“The image technology can get better but a blind user is still not going to be able to evaluate the image,” Wenman said. “Josh talked about agency and how technologies enhance agency, as opposed to asking someone for help. It’s a touchy subject in blind issues, so the more a blind person can rely on something like text-to-image to be precise, the more they might find some value in expressing themselves.”

Eight images of unusual animals. One shows a small dog-like creature with large ears and eyes, black fur with white spots, and an extra hind leg. Another depicts a creature with a dog-like body, four long, thin legs, and an elongated nose or horn. There's a small creature with a dog-like body, short wide ears, and a single horn on its forehead. One shows an anatomically unique animal resembling a combination of a dog, gazelle, and giraffe, with a chihuahua-like head, a short horn, and black polka dots. Another shows a peculiar creature with three legs, a feather-like tail, and a long neck tapering to a point. There is a horse or dog-like creature with three legs, a giraffe-shaped head, and a spotted wrinkled fabric or fur. Another shows an implausible animal with two long legs in front, a thick leg in the back, and a horn-like protrusion above its shoulder. Lastly, there's a depiction of a giraffe with minor imperfections, such as an extra horn-like protrusion and an additional tail.

Top row: Joshua Miele. Bottom row: Brandon Biggs. Via Midjourney. Eight images of giraffe-like creatures output my text prompts written by the two researchers. Photo courtesy of Cosmo Wenman

Eight images of creatures with elephant-like features. One presents a wooden or leathery creature standing on tree-trunk appendages, featuring a curved tusk and a trunk-like appendage. Another depicts a creature with elongated legs, curved tusks, and no ears. One is a mix of elephantine traits, including wing-like ears and trunk-like appendages, resting on a single leg. Another shows a creature with odd-shaped limbs, a pointed head, and a long trunk-like extension. A taxidermy-like creature resembling a decaying elephant with a curved tusk is shown on three legs. There is a creature with a moose or rhinoceros-shaped head, an upright horn, and some elephant-like features. Another shows a wildebeest-like animal with ram-like horns and distinctive lips, accompanied by a floating curving horn in a savanna environment. Lastly, an African elephant with very slight proportion deviations, like a thin trunk end, extra short tusk, and additional toes, is seen in a savannah-like setting.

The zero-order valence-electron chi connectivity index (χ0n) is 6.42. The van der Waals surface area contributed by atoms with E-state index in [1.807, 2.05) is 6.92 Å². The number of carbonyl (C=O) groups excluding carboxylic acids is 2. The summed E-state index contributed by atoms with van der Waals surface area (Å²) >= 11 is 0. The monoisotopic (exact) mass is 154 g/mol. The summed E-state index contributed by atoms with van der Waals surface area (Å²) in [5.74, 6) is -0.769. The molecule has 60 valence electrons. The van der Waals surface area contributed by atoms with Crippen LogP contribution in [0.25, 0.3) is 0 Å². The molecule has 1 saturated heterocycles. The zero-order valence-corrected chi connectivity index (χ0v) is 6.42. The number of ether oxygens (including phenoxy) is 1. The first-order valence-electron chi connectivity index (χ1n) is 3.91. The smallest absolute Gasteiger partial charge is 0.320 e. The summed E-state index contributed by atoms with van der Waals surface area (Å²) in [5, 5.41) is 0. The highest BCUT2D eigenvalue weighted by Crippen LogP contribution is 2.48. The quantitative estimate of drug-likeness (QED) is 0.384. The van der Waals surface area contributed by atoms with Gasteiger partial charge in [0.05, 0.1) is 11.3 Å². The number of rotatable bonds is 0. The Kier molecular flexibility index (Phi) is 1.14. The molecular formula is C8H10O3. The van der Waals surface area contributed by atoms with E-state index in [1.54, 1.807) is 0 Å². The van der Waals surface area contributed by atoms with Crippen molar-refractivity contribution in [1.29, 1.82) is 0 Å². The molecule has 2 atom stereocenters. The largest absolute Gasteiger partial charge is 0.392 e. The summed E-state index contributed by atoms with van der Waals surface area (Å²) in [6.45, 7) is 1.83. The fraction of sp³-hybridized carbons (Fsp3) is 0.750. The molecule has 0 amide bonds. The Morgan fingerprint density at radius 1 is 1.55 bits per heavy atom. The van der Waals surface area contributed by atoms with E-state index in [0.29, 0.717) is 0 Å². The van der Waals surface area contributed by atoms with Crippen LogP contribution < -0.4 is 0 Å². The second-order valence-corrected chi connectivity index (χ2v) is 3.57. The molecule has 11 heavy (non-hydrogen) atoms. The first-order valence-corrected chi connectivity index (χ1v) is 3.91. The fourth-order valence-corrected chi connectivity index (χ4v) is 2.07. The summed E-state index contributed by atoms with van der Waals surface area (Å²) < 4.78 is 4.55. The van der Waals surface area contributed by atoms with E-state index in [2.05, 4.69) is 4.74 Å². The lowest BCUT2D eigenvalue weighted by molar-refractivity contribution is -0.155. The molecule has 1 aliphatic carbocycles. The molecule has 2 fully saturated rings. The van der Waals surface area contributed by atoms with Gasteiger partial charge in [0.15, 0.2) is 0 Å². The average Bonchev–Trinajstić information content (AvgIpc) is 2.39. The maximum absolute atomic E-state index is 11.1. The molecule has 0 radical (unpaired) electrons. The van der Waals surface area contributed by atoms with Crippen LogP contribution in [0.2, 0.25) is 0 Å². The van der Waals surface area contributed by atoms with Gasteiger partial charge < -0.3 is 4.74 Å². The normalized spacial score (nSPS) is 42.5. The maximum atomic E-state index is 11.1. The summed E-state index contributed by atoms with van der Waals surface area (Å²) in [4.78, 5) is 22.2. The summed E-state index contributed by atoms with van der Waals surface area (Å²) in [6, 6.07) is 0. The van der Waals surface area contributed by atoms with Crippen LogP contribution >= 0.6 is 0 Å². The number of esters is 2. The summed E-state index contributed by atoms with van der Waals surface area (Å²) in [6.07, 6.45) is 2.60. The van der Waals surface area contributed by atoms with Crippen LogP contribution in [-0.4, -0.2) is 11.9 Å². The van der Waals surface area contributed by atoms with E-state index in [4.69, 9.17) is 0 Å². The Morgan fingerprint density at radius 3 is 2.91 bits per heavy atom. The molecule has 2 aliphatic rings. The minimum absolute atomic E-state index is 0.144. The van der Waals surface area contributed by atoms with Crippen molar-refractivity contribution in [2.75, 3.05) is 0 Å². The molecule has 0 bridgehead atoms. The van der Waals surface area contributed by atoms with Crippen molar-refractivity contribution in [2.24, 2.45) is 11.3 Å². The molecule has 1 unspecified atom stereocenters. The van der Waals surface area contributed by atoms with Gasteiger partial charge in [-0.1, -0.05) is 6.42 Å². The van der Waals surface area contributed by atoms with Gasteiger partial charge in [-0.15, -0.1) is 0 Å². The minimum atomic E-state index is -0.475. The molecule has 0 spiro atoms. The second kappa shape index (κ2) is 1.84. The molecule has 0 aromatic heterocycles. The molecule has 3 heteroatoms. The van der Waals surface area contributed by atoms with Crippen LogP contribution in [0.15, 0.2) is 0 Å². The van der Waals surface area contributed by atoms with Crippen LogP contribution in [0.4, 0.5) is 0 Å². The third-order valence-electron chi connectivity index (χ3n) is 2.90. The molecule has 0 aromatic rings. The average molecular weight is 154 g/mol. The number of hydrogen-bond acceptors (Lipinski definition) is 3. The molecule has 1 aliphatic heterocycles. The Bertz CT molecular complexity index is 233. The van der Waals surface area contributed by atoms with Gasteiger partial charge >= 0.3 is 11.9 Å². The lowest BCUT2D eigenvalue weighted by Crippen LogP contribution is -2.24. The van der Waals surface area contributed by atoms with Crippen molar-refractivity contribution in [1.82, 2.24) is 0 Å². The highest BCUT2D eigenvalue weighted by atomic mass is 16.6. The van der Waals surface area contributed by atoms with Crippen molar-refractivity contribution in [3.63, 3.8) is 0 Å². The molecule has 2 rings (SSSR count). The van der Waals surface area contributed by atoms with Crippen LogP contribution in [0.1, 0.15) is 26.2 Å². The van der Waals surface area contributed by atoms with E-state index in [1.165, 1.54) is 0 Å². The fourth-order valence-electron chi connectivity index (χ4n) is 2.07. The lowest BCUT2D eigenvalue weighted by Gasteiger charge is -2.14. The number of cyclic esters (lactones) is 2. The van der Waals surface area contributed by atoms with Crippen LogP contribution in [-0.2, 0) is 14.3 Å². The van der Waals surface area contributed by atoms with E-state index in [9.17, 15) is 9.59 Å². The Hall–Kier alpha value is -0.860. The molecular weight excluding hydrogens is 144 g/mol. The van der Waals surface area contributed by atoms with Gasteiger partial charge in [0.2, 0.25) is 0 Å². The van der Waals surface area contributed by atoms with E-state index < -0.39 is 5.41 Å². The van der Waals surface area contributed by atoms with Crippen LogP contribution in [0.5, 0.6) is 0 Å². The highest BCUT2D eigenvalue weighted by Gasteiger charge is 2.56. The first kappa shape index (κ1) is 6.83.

Brandon Biggs. Eight images of elephantine creatures output by Midjourney from the text prompt “a large 4-legged animal with a long trunk, large ears, long tusks, hairless hide, and heavy.” Photo courtesy of Cosmo Wenman

Companies like Midjourney are trying to close that feedback loop by creating the ability to generate text from an image, which can already be done with models like OpenAI’s GPT-4. Such a back-and-forth system will get better and provide blind users with some feedback on generated images.

“When everyone can make beautiful imagery using these tools, who’s looking at it and why we’re looking at it is going to become more relevant,” Wenman said.

He said the team plans to curate their images into an exhibition and has discussed collaborating again to experiment with text-to-3D software. The artist plans to fabricate in bronze the 3D designs generated by the team’s text prompts.

“I think it’s important technology,” Wenman said of generative A.I. “I think the larger scale accessibility question, being able to integrate the thematic elemental make-up of a work, is really extraordinary. It’s essentially moveable type for visual rhetoric. That has never happened before.”